In a previous post, we discussed how a woman with the same age, job and health history as a man can end up paying an average of 25% (and in some cases, 60%) more for the same level of disability insurance protection. We also discussed how some insurance companies raise premiums based on conditions unique to one’s sex, such as pregnancy.
When we first addressed this issue, the Massachusetts legislature was considering a bill that prohibited insurers from charging higher rates to women than to men. At the time, Massachusetts law prohibited insurance companies from using race and religion as rating factors when determining the cost of insurance, but there was no law against using gender as a rating factor.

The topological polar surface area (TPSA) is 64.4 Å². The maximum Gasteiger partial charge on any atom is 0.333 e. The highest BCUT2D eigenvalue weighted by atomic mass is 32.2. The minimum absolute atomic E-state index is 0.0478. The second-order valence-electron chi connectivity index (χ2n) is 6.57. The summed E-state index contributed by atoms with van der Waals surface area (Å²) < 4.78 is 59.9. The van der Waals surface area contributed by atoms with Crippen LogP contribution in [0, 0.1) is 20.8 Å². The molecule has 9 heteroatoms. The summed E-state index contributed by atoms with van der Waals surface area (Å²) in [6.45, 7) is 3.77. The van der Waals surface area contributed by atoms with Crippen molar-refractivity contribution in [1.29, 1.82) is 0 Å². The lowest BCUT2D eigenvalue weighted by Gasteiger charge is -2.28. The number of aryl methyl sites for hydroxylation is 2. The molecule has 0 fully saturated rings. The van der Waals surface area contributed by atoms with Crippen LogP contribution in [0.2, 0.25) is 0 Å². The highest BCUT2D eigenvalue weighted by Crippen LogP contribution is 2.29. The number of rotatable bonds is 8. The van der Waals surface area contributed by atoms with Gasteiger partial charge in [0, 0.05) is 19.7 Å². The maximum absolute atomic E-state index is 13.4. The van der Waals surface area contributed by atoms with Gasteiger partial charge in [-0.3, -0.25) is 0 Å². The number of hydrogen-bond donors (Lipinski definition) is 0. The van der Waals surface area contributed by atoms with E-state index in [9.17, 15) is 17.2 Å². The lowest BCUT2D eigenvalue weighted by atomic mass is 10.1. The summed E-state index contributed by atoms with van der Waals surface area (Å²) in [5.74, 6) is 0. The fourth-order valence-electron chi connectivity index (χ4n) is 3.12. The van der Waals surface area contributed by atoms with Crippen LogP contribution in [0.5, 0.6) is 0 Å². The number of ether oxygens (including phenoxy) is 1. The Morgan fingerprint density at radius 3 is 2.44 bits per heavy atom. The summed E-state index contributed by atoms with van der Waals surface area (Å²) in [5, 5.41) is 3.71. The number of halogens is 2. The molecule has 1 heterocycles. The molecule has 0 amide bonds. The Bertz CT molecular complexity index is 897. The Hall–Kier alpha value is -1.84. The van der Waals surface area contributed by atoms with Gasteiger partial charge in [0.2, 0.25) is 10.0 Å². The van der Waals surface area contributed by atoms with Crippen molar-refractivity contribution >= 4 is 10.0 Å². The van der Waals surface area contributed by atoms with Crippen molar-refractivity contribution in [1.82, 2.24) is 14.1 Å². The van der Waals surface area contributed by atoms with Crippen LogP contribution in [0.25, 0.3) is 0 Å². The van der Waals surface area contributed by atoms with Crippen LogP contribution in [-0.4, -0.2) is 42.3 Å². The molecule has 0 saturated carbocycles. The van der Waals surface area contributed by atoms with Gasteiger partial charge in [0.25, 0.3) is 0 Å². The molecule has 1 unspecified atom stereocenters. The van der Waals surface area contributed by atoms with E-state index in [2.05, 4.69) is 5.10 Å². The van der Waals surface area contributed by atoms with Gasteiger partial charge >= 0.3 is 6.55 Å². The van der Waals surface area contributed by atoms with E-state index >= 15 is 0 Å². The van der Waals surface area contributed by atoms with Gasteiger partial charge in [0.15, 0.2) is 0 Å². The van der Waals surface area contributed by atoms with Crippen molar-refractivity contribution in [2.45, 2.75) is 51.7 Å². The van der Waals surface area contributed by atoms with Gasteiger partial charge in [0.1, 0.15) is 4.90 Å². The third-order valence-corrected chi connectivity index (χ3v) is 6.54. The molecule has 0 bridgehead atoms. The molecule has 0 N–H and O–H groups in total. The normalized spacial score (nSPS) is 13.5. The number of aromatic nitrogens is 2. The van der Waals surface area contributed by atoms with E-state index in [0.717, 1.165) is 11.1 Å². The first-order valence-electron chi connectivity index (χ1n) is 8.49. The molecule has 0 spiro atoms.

Recently, the Massachusetts Senate voted to approve a budget amendment adding gender to other rating factors that insurance companies are not allowed to consider when determining the cost of premiums. The bill passed by a wide margin: 32 senators in favor of the amendment, and only 6 senators voting against the amendment.
It will be interesting to see if, in the future, other states follow suit and start to pass laws requiring insurance companies to give men and women the same premium rates for the same level of disability coverage.